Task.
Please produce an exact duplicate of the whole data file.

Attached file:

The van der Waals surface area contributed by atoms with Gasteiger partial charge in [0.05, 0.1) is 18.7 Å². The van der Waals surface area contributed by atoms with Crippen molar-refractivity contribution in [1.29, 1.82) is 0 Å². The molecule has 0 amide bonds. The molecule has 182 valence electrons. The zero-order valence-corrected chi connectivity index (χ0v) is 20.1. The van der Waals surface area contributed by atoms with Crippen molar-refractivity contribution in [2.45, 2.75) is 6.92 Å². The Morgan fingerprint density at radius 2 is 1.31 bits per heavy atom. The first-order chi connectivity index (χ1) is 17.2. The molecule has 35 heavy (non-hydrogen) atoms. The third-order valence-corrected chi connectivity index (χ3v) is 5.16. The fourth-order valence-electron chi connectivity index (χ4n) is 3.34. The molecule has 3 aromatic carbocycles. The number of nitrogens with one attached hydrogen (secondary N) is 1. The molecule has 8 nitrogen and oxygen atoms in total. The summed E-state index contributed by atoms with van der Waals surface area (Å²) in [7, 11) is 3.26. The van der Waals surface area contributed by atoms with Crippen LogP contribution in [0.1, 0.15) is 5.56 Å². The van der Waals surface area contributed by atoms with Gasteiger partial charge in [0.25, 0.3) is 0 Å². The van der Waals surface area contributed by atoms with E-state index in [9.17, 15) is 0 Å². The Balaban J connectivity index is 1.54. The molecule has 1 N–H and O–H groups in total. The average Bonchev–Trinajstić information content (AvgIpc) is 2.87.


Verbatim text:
The van der Waals surface area contributed by atoms with Gasteiger partial charge in [0.05, 0.1) is 18.7 Å². The van der Waals surface area contributed by atoms with Crippen molar-refractivity contribution in [1.29, 1.82) is 0 Å². The molecule has 0 amide bonds. The molecule has 182 valence electrons. The zero-order valence-corrected chi connectivity index (χ0v) is 20.1. The van der Waals surface area contributed by atoms with Crippen molar-refractivity contribution in [2.45, 2.75) is 6.92 Å². The Morgan fingerprint density at radius 2 is 1.31 bits per heavy atom. The first-order chi connectivity index (χ1) is 17.2. The molecule has 35 heavy (non-hydrogen) atoms. The third-order valence-corrected chi connectivity index (χ3v) is 5.16. The fourth-order valence-electron chi connectivity index (χ4n) is 3.34. The molecule has 3 aromatic carbocycles. The number of nitrogens with one attached hydrogen (secondary N) is 1. The molecule has 8 nitrogen and oxygen atoms in total. The summed E-state index contributed by atoms with van der Waals surface area (Å²) in [7, 11) is 3.26. The van der Waals surface area contributed by atoms with Crippen LogP contribution in [0.1, 0.15) is 5.56 Å². The van der Waals surface area contributed by atoms with Gasteiger partial charge in [0.25, 0.3) is 0 Å². The van der Waals surface area contributed by atoms with E-state index in [9.17, 15) is 0 Å². The Balaban J connectivity index is 1.54. The molecule has 1 N–H and O–H groups in total. The average Bonchev–Trinajstić information content (AvgIpc) is 2.87.